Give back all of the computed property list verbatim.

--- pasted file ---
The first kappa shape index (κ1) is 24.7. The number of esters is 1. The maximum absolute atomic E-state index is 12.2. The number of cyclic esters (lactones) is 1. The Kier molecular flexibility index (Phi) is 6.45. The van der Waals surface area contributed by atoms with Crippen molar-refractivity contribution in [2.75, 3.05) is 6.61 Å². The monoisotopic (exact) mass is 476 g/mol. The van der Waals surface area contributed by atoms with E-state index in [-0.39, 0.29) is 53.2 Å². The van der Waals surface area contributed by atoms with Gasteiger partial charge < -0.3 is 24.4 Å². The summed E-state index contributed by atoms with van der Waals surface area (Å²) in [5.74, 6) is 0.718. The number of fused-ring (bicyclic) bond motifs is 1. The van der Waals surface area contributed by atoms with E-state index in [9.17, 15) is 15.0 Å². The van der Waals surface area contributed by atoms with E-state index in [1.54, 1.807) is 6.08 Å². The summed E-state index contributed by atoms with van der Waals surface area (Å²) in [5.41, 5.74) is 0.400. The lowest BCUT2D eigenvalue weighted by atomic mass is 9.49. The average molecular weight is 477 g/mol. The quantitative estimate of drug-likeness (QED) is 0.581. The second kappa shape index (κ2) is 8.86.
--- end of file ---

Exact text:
The first kappa shape index (κ1) is 24.7. The number of esters is 1. The maximum absolute atomic E-state index is 12.2. The number of cyclic esters (lactones) is 1. The Kier molecular flexibility index (Phi) is 6.45. The van der Waals surface area contributed by atoms with Crippen molar-refractivity contribution in [2.75, 3.05) is 6.61 Å². The monoisotopic (exact) mass is 476 g/mol. The van der Waals surface area contributed by atoms with E-state index in [-0.39, 0.29) is 53.2 Å². The van der Waals surface area contributed by atoms with Gasteiger partial charge < -0.3 is 24.4 Å². The summed E-state index contributed by atoms with van der Waals surface area (Å²) in [5.74, 6) is 0.718. The number of fused-ring (bicyclic) bond motifs is 1. The van der Waals surface area contributed by atoms with E-state index in [9.17, 15) is 15.0 Å². The van der Waals surface area contributed by atoms with E-state index in [1.54, 1.807) is 6.08 Å². The summed E-state index contributed by atoms with van der Waals surface area (Å²) in [5.41, 5.74) is 0.400. The lowest BCUT2D eigenvalue weighted by atomic mass is 9.49. The average molecular weight is 477 g/mol. The quantitative estimate of drug-likeness (QED) is 0.581. The second kappa shape index (κ2) is 8.86.